Pretty much every government in Latin America is pointing to an infrastructure plan as a key enabler of rapid post-pandemic economic recovery. The problem is that there is nothing rapid about the infrastructure sector in the region that is wrapped as it is in bureaucracy and corruption.
It has become such a problem in Peru that government-to-government (“G2G”) public-private infrastructure funding projects are an increasing trend. Peru and Colombia have developed the most ambitious G2G programmes which, in addition to financial support, allow Latin American countries to outsource project implementation and transparency practices to both companies and public officials from third countries.
Peru, under the administration of former President Martín Vizcarra in 2019, launched one of the most ambitious G2G projects when it outsourced a number of logistics and infrastructure works for the 2019 Pan-American Games to UK officials and companies. The country has replicated a similar structure with French public and private actors in the construction of hospitals in Cuzco and Lima and contemplates the replication of the model for two new lines of the Lima metro.
The Secretary General of a trade agency in Peru commented, “G2G’s are faster but I’m ashamed to think that there are no honest officials in Peru. We need to review our processes and skills and learn from the success of other countries with characteristics or problems similar to ours.”
“G2G’s are faster but I’m ashamed to think that there are no honest officials in Peru. We need to review our processes and skills.”
Secretary General, trade agency, Peru
G2G goes beyond project financing and attempts to add value to projects through the transfer of knowledge between administrations. In the case of Latin American countries, governments benefit from transfer of technology, improved standardisation of strategic project goals to meet pre-defined budgets and a significant increase in the local public officials’ capacities.
The main problem with G2G projects in Latin America is the lack of confidence that private stakeholders have in the government’s future capacity to manage new complex infrastructures. Once the construction process is completed, the operations, management and maintenance of these infrastructures are managed by the government which, often, lacks the experience and knowledge to do so. While roads are considered simple to manage, airports and metros are much more complex and expensive to operate in the long term.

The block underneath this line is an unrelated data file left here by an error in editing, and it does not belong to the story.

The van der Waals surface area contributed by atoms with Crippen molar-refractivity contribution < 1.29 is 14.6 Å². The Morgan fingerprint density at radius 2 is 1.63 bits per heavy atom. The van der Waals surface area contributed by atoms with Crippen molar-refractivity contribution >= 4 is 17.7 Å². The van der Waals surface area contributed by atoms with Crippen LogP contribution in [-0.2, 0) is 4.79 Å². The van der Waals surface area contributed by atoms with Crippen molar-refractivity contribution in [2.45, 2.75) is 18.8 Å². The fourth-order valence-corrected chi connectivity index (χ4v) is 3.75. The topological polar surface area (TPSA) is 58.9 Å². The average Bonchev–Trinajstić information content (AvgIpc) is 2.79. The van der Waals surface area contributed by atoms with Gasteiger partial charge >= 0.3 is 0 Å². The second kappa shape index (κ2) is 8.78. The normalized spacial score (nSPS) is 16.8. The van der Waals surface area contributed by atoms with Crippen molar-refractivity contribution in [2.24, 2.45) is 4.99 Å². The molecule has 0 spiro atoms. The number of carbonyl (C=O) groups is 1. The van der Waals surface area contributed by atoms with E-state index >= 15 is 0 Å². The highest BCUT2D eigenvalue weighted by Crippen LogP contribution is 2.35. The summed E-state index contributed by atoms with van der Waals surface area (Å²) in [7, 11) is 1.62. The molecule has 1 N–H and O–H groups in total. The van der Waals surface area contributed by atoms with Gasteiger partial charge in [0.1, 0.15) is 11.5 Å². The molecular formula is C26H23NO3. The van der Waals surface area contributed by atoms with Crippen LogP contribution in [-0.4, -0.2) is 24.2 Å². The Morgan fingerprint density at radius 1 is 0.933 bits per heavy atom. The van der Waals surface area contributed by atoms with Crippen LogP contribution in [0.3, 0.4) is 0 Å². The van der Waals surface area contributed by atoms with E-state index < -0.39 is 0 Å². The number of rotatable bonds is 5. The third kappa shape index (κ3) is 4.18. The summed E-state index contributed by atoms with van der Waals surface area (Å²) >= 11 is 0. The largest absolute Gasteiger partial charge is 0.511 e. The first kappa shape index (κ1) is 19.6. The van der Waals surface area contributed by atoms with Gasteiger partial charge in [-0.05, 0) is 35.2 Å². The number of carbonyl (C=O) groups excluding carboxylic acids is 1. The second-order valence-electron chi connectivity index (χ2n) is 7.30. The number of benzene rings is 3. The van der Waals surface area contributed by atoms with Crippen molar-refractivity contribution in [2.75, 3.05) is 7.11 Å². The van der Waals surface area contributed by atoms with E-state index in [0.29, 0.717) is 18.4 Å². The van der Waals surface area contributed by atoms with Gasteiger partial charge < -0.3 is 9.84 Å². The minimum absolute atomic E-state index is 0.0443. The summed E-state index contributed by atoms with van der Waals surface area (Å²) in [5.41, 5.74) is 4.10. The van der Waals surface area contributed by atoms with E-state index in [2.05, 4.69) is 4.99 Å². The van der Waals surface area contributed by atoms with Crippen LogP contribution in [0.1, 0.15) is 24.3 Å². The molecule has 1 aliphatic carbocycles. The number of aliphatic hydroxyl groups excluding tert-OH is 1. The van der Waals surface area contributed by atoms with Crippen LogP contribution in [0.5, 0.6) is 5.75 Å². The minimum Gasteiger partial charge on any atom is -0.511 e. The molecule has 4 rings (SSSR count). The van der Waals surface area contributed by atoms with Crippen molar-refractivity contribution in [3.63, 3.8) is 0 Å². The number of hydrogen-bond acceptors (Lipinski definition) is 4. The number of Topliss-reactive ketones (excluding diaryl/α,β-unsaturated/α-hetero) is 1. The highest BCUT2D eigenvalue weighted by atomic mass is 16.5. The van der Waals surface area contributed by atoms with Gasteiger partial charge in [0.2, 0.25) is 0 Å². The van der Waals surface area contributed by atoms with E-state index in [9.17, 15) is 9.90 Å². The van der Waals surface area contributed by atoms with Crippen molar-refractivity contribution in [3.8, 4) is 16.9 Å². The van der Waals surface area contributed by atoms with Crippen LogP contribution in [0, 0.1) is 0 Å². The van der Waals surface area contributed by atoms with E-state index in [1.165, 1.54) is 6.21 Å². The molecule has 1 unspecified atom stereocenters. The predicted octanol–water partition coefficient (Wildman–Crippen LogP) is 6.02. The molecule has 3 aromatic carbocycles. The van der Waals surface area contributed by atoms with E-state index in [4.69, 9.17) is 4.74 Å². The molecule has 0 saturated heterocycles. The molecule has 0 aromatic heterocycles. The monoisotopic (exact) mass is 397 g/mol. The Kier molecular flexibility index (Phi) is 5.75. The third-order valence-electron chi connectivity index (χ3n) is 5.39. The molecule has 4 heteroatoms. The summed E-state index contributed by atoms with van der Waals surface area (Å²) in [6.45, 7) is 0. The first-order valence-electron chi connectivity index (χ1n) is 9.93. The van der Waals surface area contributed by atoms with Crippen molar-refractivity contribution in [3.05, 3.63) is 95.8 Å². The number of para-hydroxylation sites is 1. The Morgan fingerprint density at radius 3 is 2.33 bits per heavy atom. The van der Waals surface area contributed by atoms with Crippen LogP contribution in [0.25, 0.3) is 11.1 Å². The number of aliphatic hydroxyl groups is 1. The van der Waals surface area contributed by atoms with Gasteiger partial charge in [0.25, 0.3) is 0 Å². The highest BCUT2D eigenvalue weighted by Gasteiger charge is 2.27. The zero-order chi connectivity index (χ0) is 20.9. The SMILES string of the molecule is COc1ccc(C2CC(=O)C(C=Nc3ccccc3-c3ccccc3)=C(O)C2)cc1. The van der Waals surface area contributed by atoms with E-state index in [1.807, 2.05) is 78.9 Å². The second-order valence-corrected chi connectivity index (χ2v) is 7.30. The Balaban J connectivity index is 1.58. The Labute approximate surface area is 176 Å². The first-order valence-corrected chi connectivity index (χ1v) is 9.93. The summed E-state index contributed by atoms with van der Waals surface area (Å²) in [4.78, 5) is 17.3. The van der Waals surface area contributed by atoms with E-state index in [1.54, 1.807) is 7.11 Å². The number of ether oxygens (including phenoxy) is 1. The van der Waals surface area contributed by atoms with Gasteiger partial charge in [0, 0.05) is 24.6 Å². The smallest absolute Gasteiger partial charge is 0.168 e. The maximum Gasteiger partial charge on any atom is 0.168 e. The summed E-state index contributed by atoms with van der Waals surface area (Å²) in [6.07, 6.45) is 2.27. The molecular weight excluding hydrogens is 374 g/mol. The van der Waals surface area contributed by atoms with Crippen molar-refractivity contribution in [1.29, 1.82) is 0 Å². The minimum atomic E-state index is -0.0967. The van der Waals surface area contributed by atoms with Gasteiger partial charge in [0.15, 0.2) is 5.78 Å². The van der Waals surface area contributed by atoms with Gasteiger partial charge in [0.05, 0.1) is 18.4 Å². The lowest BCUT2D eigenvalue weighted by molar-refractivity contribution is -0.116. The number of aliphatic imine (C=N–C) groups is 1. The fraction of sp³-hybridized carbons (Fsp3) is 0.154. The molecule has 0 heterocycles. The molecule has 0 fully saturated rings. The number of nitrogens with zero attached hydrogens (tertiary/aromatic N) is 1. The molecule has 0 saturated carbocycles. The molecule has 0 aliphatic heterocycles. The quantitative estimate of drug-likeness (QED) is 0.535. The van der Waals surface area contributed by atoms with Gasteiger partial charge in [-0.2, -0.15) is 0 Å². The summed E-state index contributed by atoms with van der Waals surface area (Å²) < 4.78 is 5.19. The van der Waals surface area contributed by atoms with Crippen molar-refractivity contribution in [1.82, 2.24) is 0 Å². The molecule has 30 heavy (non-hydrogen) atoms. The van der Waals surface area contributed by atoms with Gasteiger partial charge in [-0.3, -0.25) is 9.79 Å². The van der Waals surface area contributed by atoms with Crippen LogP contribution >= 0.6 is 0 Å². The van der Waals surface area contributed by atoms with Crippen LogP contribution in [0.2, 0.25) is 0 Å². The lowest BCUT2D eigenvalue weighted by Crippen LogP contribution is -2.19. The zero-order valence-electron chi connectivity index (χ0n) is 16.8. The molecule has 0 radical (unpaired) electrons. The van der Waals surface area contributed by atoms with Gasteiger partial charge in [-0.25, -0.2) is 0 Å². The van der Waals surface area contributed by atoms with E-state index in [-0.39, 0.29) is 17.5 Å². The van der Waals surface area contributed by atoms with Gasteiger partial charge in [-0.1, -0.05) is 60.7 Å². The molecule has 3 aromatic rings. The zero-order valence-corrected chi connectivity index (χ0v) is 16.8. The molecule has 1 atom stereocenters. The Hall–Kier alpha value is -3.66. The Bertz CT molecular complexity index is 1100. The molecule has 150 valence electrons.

An infrastructure investor with assets in Peru explained, “It is hard to do transport work here. There is huge potential for interference: you have to move water, drainage, power lines etc. Another problem is that the regulations for appropriation of property are complicated, the ability to relocate is limited. There are many operational bottlenecks. The ministry is not strong enough and there are no simple regulations.”
The efficiency of G2G projects is yet to be determined, however, they have proven to be a very useful tool in Latin America as it has significantly reduced the risk of corruption surrounding public projects in the region. In the context of post-Lava Jato investigations and Odebrecht scandals, G2G agreements are seen as an innovative solution to the financing and implementation of large infrastructure projects in the region.
“The infrastructure plan is a good initiative, unfortunately something like 70% of the awarded projects are blocked for some reason.
Former Transport minister, Peru
There are also political hold ups as a former Transport minister described, “The infrastructure plan is a good initiative, unfortunately something like 70% of the awarded projects are blocked for some reason. For example, the expansion of Jorge Chavez airport is currently delayed because one family decided to sue. There needs to be better regulation with a strategic vision of where to go. “